Using Google Analytics to refine merchandising and product promotions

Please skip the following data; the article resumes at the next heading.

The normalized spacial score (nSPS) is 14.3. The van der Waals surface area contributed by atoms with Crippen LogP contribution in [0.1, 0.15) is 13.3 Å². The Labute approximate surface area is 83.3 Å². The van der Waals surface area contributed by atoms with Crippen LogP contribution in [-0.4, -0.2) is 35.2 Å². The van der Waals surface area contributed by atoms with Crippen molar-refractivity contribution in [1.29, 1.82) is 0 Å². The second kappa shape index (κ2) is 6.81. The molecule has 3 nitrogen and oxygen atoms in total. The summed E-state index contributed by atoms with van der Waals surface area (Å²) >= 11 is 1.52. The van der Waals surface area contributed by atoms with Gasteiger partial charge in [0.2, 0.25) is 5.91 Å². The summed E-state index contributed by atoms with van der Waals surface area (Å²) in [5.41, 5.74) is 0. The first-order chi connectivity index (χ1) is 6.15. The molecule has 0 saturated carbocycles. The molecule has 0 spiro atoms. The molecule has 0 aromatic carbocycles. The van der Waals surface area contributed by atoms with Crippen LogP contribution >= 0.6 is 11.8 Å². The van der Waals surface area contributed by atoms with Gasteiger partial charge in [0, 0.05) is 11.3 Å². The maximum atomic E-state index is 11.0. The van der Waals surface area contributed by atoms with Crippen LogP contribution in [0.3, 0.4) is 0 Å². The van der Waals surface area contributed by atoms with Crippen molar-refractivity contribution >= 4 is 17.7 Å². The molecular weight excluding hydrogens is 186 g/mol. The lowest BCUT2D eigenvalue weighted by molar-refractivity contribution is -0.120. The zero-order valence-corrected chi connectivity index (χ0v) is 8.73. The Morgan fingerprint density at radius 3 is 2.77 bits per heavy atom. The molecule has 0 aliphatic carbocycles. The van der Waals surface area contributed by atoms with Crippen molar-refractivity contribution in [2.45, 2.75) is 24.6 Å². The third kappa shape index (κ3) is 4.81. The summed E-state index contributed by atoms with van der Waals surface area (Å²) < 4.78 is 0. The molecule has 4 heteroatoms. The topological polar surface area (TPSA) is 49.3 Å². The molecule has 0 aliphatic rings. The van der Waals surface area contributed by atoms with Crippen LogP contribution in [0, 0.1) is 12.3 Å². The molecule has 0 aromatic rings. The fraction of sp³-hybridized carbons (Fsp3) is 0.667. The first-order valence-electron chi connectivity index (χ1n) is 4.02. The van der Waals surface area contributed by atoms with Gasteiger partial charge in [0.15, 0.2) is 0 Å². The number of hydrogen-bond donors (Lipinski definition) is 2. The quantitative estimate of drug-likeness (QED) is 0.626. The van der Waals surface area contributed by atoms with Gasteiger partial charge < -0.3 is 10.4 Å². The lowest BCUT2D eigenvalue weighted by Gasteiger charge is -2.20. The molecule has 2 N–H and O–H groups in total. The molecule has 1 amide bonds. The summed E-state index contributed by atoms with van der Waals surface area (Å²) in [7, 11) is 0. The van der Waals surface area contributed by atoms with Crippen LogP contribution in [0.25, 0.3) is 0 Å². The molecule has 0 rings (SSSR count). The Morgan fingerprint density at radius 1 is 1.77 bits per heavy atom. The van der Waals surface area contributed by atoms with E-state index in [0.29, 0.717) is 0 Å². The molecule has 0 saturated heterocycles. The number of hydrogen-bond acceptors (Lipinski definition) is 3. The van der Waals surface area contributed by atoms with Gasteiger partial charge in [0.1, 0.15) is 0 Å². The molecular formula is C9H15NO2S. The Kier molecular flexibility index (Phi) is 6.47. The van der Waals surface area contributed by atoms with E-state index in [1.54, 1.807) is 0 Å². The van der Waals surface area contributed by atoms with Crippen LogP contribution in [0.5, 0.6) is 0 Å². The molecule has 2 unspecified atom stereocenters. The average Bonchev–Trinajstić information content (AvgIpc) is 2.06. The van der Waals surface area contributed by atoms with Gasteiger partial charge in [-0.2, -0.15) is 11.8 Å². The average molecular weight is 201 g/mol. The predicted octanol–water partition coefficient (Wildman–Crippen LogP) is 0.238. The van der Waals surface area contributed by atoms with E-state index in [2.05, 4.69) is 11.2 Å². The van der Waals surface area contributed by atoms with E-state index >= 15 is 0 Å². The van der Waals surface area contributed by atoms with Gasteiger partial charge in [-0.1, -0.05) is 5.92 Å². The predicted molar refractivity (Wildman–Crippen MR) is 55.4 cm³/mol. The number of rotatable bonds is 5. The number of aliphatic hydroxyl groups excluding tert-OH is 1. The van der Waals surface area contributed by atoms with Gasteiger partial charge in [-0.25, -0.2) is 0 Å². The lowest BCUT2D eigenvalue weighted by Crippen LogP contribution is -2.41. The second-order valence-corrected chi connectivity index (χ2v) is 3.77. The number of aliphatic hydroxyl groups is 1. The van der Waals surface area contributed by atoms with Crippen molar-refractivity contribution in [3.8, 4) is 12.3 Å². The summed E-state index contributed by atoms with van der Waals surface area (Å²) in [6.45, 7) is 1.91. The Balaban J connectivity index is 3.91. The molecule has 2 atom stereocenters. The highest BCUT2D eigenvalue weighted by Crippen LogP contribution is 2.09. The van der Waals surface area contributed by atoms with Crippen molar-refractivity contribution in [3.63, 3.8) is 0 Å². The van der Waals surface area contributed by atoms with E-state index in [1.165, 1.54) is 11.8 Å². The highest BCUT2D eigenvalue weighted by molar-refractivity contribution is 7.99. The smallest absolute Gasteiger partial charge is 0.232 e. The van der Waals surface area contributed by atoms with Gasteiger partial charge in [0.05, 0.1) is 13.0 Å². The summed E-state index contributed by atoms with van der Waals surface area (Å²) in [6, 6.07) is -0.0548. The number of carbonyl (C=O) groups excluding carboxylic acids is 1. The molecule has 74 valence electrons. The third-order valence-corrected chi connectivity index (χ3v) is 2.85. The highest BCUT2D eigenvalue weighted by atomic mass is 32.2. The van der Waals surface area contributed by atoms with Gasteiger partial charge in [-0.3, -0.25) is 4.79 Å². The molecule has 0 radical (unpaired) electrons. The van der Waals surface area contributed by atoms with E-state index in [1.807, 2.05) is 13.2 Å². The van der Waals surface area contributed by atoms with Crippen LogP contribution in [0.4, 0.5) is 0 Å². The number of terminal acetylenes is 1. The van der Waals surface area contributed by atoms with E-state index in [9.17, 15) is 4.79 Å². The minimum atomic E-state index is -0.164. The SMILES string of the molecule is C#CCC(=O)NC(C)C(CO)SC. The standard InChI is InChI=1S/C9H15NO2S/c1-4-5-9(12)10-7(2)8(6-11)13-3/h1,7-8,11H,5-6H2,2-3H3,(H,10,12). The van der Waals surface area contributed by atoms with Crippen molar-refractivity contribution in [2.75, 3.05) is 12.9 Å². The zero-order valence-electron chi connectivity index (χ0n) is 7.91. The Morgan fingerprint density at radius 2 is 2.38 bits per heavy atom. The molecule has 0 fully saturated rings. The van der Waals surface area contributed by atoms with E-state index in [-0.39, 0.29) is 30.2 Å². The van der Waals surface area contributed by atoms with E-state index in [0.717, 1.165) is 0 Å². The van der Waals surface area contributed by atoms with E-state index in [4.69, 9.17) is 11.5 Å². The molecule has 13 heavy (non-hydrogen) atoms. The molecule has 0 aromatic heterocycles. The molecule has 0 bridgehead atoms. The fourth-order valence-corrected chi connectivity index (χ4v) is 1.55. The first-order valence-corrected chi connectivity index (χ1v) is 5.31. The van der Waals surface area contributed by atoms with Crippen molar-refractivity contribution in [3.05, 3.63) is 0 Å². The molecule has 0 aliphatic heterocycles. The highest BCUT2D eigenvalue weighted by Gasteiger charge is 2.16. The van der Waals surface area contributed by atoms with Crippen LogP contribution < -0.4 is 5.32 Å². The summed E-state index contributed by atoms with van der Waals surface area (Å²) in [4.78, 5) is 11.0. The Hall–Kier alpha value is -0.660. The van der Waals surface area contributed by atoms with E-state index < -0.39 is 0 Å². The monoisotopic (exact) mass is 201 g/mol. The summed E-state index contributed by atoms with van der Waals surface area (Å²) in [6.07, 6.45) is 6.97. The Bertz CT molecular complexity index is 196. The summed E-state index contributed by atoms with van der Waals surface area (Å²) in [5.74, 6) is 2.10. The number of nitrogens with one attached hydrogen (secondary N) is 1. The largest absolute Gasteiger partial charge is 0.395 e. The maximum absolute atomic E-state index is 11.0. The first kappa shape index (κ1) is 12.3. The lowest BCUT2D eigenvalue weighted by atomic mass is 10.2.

The whole purpose of having Google Analytics tracking on your site is to find out how your website is performing and to use this data to improve your digital efforts. Yet many businesses miss the mark when it comes to taking action at the level of product listings, despite the fact that this can lead to huge revenue gains! Why do they miss the mark? Two reasons: inaccurate tracking and unclear reporting. The Littledata app helps to fix these issues automatically, providing users with a reliable data stream and automated reporting based on Google Analytics data, but it's still useful to drill down into Google Analytics itself to understand all of the details. In this post I break down how to use Google Analytics to refine merchandising, product promotions and product listings in a way that can have a direct effect on both short-term and long-term revenue for your ecommerce site. For this to work, you'll need to have Enhanced Ecommerce set up on your website. You'll also need some spreadsheet software (Excel, Google Sheets, etc.) so we can play with extracted data and drill down deep. Banners and creatives: getting users to see what we want them to see A full enhanced ecommerce setup will enable you the power to see how much money each of the creatives on your site is bringing you. If your website is like most ecommerce sites, you have several creatives displayed, such as: Homepage carousel Homepage pods Category main banner Choosing which creative should get on your homepage might feel like just a preference, but it doesn't have to be that way. You can use the 'Internal Promotion' menu in Google Analytics (Marketing > Internal Promotions) to make data-driven decisions about your homepage creatives. Imagine an online store that sells scooters and accessories: We have banners for categories like Helmets, Accessories, Mini Micro and Maxi Micro (different sizes of scooters). We have 2 banners on the homepage with these two creatives: Safety (the first one) and Built for Adults (the second one). We want to change one of the creatives on the carousel. Let's analyze what is the best strategy here. The first banner on the carousel was seen 24,404 times. It has a 5.01% click thru rate (CTR) and a £3.90 value per click. The second banner on the carousel was seen 17,109 times. It has a 5.52% CTR a £2.02 value per click. Now we can make a decision. What to discard and what to keep Even though we have a higher CTR on the second banner and this is an indicator that the message is more appealing, the reality is that the revenue that comes with that click is not even half of the revenue we get from a click on the first banner. If you want to make a 100% correct decision here you can analyze the margins on the product promoted by each of the banners. If you have double the margin for the products in the second banner you can get rid of the Safety banner and make the second banner primary. If your margin is the same for both categories then the best decision here is to replace the second banner with the first one. How to populate the carousel We already decided to keep the first banner, but now we need a replacement for the second one. So we need to find a creative in the website that had performed at least the same as the second banner. Based on the example above if we search by CTR higher than 5.52% we can see that we have a banner for Maxi Micro with 20% CTR and a value per click of £5.32. The action here is to replace the second slot of the carousel with this creative. After 1-2 weeks we can retake this process all over again and we may decide to reverse the creatives (Banner 1 will be Banner 2 and Banner 2 will be Banner 1 in the carousel). This is not a one-time job. The analysis should be made every time you add a new creative or make a new promotion.--or even as a weekly task. Many Littledata clients run this type of analysis on a regular basis, whether or not they've launched a new promotion, to make sure they are optimizing sales and conversions. You should pay attention to the average click thru rate (CTR) based on creatives category, and also you should know what is your standard deviation for each category so that you can quickly spot which are over- or under-performing. Based on the example above, the average CTR for a carousel banner on the site is 5.26% and the standard deviation is 0.25%. So I know that if I see a banner that has a CTR less than 5.01%, there is room to improve. As per above for the category pages, we have an average of 10.92% CTR with a standard deviation of 6.28. This means that everything under 4.63% should be replaced ASAP and everything above 17.20% should be promoted. List views: how to arrange products for ultimate engagement One of the best Enhanced Ecommerce features in Google Analytics is the Product List Performance Report (Conversions > Ecommerce > Product List Performance). This report shows you how many views each list gets. Why does this matter? Because if you have a high margin on some products from a specific category, you should find out if that list (category) is being sufficiently promoted on your site. From these reports, we can find out things like: Most viewed categories (sort by Product List Views) The category that has the biggest engagement (sort by Product List CTR) The list that is bringing you the most money per view (Product Revenue divided by Product List Views) Which categories are performing best -- and which are most profitable? Let's say I have three categories in my store: categories 1, 2 and 3. And my margin for products in category 3 is three times the margin for those in category 1. In the report above, we see that we don't have a click thru for Category 2. This could mean: The tracking is not working on that page Users have issues clicking on the products There is no call to action (CTA) on that page So we can assume that Category 2 is not working. Moving forward we should analyze the performance of Category 1 vs Category 3. Views Clicks CTR Revenue Revenue / click Margin at each $1 sold Margin at 1000 clicks Category 1 1,701,660 57,038 3.35% $329,799.67 $5.78 0.23 $1,329.88 Category 3 46,895 3,175 6.77% $23,881.37 $7.52 0.69 $5,189.97 We can see that even though we have a fraction of the views for Category 3, this category is for us almost 3 times more profitable per 1000 clicks. At this point, we should investigate how much marketing we're doing around Category 3 to see if there are options to push harder on this highly profitable category, alongside whatever's already working for promoting Category 1. Order matters The Product List Performance Report can also help us find out how customers progress from viewing a product in a list to clicking through for more information. Let's analyze the data in the above report. The table is sorted by Product List Views for Mobile devices. We know that the alignment for this website is one product under the other and for a product view to be sent the user needs to see it for at least one second. So we can draw these conclusions: Position 2 and 3 are normally visually scanned by users. The fourth product in a list is seen in more detail but has a lower CTR than the second or third product in the list. We know that each page has 10 products so the average Product List CTR rate for page 1 is 1.36% and the standard deviation is 0.42. From this, we can see that position 2 has a good CTR and we need to change the photo and text of the listing to attract more attention -- products placed in the second position in a product listing on this site tend to convert well. Position 4 gets attention but has low performance so we could try changing the photo and title of products in this position in order to increase the CTR. If we are looking at this report as aggregate data then we can conclude that if we want to make a push for particular products, we should place them in position 1 or 4 for maximum visibility, or position 1 or 2 for maximum CTR. How to monetize product list positions We can take this analysis further by examining how list slots relate to product revenue, whether on your site or via affiliate programs. Looking at the report in aggregate and extracting the data, we can give a monetary value to each slot in the product listings. Product List Position Product List Views Product Revenue Revenue/view per slot 1 2,290,505 £183,207.00 £0.08 4 2,279,917 £99,830.00 £0.04 3 2,246,164 £117,096.00 £0.05 2 2,239,943 £157,605.00 £0.07 6 2,062,271 £73,183.00 £0.04 5 2,053,534 £94,889.00 £0.05 8 1,788,080 £58,585.00 £0.03 7 1,775,762 £60,603.00 £0.03 9 1,750,248 £52,366.00 £0.03 10 1,606,599 £50,913.00 £0.03 From the above example, we can see that each of the slots in the listing has a value per view. And the value is decreasing with the position. Using the known margin for a specific product in a list, you can improve your ROI just by positioning it in a slot with a higher CTR based on the model above. Which photos should you show first in a listing? If you offer a product in multiple colors, you should use an image and a default (primary) product selection in the most popular color. But how do you figure that out? Product variants are too often left behind in analysis. The Product Variant field captures the specific variation of a product, e.g., XS, S, M, L for size; or Red, Blue, Green, Black for color. It is an Enhanced Ecommerce feature that can give you powerful insights into your users' searches, interests and preferences. Paying attention to variant performance can have a big effect on shopping behavior and sales. In the example above, we're looking closely at the Product Variant dimension to figure out which color is most popular. We have a product with 4 colors: Black, Grey, Midnight Black and Persian Grey. There isn't enough transaction data to make a decision based on purchases, but we can calculate the most popular variant (in this case, the most popular color) based on how often users have added items in each color to their shopping carts (Adds To Cart). For Black, we have a View to Add To Cart rate of 0.6% and for Grey 0.8%. So in this case we should use the main Grey color for advertisements and main photos in listings pages. We might also try using the Persian Grey variant. Note that in this example we can calculate for each product view because we've listed each color as a different product. If you're listing only one product and you show variants on the product page, then you'll need to divide the Adds To Cart for each variant by the total Product List Views. What to do next If you need help with Enhanced Ecommerce reporting, our analysts are ready to come to the rescue. You can either request a consultation or just sign up for a free Google Analytics audit and contact us directly from the app. How are you using Enhanced Ecommerce reports in Google Analytics? Drop us a note below.